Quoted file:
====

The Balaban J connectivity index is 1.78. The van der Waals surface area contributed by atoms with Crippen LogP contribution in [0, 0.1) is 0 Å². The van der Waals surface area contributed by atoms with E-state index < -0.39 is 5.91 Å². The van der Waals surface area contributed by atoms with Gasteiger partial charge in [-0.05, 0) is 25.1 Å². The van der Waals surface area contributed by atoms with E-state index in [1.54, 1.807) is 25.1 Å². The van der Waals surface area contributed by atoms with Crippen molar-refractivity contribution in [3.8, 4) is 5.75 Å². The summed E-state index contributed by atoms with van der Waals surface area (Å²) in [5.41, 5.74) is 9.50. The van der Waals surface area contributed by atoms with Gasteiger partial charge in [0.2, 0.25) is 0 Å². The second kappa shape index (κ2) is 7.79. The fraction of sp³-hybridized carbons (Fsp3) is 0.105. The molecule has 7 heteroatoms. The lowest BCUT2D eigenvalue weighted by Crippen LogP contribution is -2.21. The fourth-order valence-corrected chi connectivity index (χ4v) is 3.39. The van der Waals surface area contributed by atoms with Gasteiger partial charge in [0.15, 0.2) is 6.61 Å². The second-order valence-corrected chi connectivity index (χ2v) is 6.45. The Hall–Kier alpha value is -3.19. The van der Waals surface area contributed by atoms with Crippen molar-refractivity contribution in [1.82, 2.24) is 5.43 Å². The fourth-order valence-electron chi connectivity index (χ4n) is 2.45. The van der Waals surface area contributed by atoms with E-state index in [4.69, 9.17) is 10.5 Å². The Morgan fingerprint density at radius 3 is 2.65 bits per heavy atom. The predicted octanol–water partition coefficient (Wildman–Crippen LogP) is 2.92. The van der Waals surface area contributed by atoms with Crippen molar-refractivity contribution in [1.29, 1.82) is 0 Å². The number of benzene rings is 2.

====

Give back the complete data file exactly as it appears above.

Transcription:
The Balaban J connectivity index is 1.78. The van der Waals surface area contributed by atoms with Crippen LogP contribution in [0, 0.1) is 0 Å². The van der Waals surface area contributed by atoms with E-state index < -0.39 is 5.91 Å². The van der Waals surface area contributed by atoms with Gasteiger partial charge in [-0.05, 0) is 25.1 Å². The van der Waals surface area contributed by atoms with E-state index in [1.54, 1.807) is 25.1 Å². The van der Waals surface area contributed by atoms with Crippen molar-refractivity contribution in [3.8, 4) is 5.75 Å². The summed E-state index contributed by atoms with van der Waals surface area (Å²) in [5.41, 5.74) is 9.50. The van der Waals surface area contributed by atoms with Gasteiger partial charge in [0.2, 0.25) is 0 Å². The second kappa shape index (κ2) is 7.79. The fraction of sp³-hybridized carbons (Fsp3) is 0.105. The molecule has 7 heteroatoms. The lowest BCUT2D eigenvalue weighted by Crippen LogP contribution is -2.21. The fourth-order valence-corrected chi connectivity index (χ4v) is 3.39. The van der Waals surface area contributed by atoms with Gasteiger partial charge in [0.15, 0.2) is 6.61 Å². The second-order valence-corrected chi connectivity index (χ2v) is 6.45. The Hall–Kier alpha value is -3.19. The van der Waals surface area contributed by atoms with Crippen molar-refractivity contribution in [1.82, 2.24) is 5.43 Å². The fourth-order valence-electron chi connectivity index (χ4n) is 2.45. The van der Waals surface area contributed by atoms with E-state index in [4.69, 9.17) is 10.5 Å². The Morgan fingerprint density at radius 3 is 2.65 bits per heavy atom. The predicted octanol–water partition coefficient (Wildman–Crippen LogP) is 2.92. The van der Waals surface area contributed by atoms with Crippen molar-refractivity contribution in [1.29, 1.82) is 0 Å². The number of benzene rings is 2.